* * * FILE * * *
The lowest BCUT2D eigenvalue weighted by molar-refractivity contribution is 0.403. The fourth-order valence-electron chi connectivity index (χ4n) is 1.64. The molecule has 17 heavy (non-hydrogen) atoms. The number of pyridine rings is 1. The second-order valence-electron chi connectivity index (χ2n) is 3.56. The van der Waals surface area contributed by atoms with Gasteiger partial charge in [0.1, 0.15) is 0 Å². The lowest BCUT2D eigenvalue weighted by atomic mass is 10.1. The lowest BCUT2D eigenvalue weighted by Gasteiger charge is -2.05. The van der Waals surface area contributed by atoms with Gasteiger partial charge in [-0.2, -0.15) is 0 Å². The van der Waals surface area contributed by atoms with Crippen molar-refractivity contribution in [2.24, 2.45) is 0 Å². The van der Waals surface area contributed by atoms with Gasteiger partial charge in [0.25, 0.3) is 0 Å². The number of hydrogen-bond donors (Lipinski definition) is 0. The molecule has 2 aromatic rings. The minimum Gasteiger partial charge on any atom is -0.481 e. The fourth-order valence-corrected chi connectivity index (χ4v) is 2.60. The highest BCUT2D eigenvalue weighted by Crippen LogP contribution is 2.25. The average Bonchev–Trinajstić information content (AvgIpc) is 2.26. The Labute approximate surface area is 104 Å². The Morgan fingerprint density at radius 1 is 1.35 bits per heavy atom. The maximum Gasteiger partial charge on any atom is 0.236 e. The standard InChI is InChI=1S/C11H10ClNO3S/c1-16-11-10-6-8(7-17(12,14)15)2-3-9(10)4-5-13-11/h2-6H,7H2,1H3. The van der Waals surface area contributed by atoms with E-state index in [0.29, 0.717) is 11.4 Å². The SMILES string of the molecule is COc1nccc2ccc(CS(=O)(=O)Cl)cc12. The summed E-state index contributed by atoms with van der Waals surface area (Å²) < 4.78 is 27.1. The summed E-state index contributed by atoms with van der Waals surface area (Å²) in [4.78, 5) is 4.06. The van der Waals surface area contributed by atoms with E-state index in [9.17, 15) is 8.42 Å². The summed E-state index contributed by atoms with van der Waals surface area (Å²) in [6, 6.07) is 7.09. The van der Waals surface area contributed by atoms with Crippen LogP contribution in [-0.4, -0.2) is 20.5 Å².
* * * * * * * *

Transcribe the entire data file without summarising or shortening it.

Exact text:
The lowest BCUT2D eigenvalue weighted by molar-refractivity contribution is 0.403. The fourth-order valence-electron chi connectivity index (χ4n) is 1.64. The molecule has 17 heavy (non-hydrogen) atoms. The number of pyridine rings is 1. The second-order valence-electron chi connectivity index (χ2n) is 3.56. The van der Waals surface area contributed by atoms with Gasteiger partial charge in [0.1, 0.15) is 0 Å². The lowest BCUT2D eigenvalue weighted by atomic mass is 10.1. The lowest BCUT2D eigenvalue weighted by Gasteiger charge is -2.05. The van der Waals surface area contributed by atoms with Gasteiger partial charge in [-0.2, -0.15) is 0 Å². The van der Waals surface area contributed by atoms with Crippen molar-refractivity contribution in [2.24, 2.45) is 0 Å². The van der Waals surface area contributed by atoms with Gasteiger partial charge in [0.25, 0.3) is 0 Å². The number of hydrogen-bond donors (Lipinski definition) is 0. The molecule has 2 aromatic rings. The minimum Gasteiger partial charge on any atom is -0.481 e. The fourth-order valence-corrected chi connectivity index (χ4v) is 2.60. The highest BCUT2D eigenvalue weighted by Crippen LogP contribution is 2.25. The average Bonchev–Trinajstić information content (AvgIpc) is 2.26. The Labute approximate surface area is 104 Å². The Morgan fingerprint density at radius 1 is 1.35 bits per heavy atom. The maximum Gasteiger partial charge on any atom is 0.236 e. The standard InChI is InChI=1S/C11H10ClNO3S/c1-16-11-10-6-8(7-17(12,14)15)2-3-9(10)4-5-13-11/h2-6H,7H2,1H3. The van der Waals surface area contributed by atoms with E-state index in [0.29, 0.717) is 11.4 Å². The SMILES string of the molecule is COc1nccc2ccc(CS(=O)(=O)Cl)cc12. The summed E-state index contributed by atoms with van der Waals surface area (Å²) < 4.78 is 27.1. The summed E-state index contributed by atoms with van der Waals surface area (Å²) in [4.78, 5) is 4.06. The van der Waals surface area contributed by atoms with E-state index in [9.17, 15) is 8.42 Å². The summed E-state index contributed by atoms with van der Waals surface area (Å²) in [6, 6.07) is 7.09. The van der Waals surface area contributed by atoms with Crippen LogP contribution in [-0.4, -0.2) is 20.5 Å².